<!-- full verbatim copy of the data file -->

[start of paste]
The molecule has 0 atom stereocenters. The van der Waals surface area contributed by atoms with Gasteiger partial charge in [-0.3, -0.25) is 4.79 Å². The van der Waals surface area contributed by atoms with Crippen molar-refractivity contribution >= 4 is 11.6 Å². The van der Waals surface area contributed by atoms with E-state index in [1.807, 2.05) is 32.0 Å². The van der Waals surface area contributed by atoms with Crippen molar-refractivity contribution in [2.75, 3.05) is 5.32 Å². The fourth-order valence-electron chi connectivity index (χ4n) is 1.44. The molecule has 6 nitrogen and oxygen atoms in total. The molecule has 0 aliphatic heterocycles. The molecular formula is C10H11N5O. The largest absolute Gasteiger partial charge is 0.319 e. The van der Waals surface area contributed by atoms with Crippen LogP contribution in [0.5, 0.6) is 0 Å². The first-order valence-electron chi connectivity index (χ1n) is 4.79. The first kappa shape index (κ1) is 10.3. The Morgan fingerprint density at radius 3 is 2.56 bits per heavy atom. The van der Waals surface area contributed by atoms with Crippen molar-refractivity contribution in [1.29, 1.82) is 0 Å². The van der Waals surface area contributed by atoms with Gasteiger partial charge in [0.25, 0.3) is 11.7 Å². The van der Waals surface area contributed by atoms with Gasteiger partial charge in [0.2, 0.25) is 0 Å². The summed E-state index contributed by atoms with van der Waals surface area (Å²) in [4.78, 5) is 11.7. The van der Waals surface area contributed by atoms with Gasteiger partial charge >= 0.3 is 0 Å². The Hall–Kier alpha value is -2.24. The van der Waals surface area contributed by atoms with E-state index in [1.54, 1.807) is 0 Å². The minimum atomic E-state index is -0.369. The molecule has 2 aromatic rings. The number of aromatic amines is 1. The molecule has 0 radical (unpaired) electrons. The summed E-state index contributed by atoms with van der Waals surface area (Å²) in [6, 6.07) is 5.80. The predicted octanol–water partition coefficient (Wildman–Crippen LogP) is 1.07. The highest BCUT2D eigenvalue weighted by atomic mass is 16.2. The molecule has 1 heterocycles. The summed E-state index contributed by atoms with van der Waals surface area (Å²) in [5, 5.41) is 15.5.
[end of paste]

The molecule has 0 atom stereocenters. The van der Waals surface area contributed by atoms with Gasteiger partial charge in [-0.3, -0.25) is 4.79 Å². The van der Waals surface area contributed by atoms with Crippen molar-refractivity contribution >= 4 is 11.6 Å². The van der Waals surface area contributed by atoms with E-state index in [1.807, 2.05) is 32.0 Å². The van der Waals surface area contributed by atoms with Crippen molar-refractivity contribution in [2.75, 3.05) is 5.32 Å². The fourth-order valence-electron chi connectivity index (χ4n) is 1.44. The molecule has 6 nitrogen and oxygen atoms in total. The molecule has 0 aliphatic heterocycles. The molecular formula is C10H11N5O. The largest absolute Gasteiger partial charge is 0.319 e. The van der Waals surface area contributed by atoms with Crippen LogP contribution in [0.5, 0.6) is 0 Å². The first-order valence-electron chi connectivity index (χ1n) is 4.79. The first kappa shape index (κ1) is 10.3. The Morgan fingerprint density at radius 3 is 2.56 bits per heavy atom. The van der Waals surface area contributed by atoms with Crippen molar-refractivity contribution in [1.29, 1.82) is 0 Å². The van der Waals surface area contributed by atoms with Gasteiger partial charge in [0.25, 0.3) is 11.7 Å². The van der Waals surface area contributed by atoms with Gasteiger partial charge in [0.2, 0.25) is 0 Å². The summed E-state index contributed by atoms with van der Waals surface area (Å²) in [4.78, 5) is 11.7. The van der Waals surface area contributed by atoms with Gasteiger partial charge >= 0.3 is 0 Å². The Hall–Kier alpha value is -2.24. The van der Waals surface area contributed by atoms with E-state index in [1.54, 1.807) is 0 Å². The minimum atomic E-state index is -0.369. The molecule has 2 aromatic rings. The number of aromatic amines is 1. The molecule has 0 radical (unpaired) electrons. The summed E-state index contributed by atoms with van der Waals surface area (Å²) in [6, 6.07) is 5.80. The predicted octanol–water partition coefficient (Wildman–Crippen LogP) is 1.07. The highest BCUT2D eigenvalue weighted by atomic mass is 16.2. The molecule has 1 heterocycles. The summed E-state index contributed by atoms with van der Waals surface area (Å²) in [5, 5.41) is 15.5.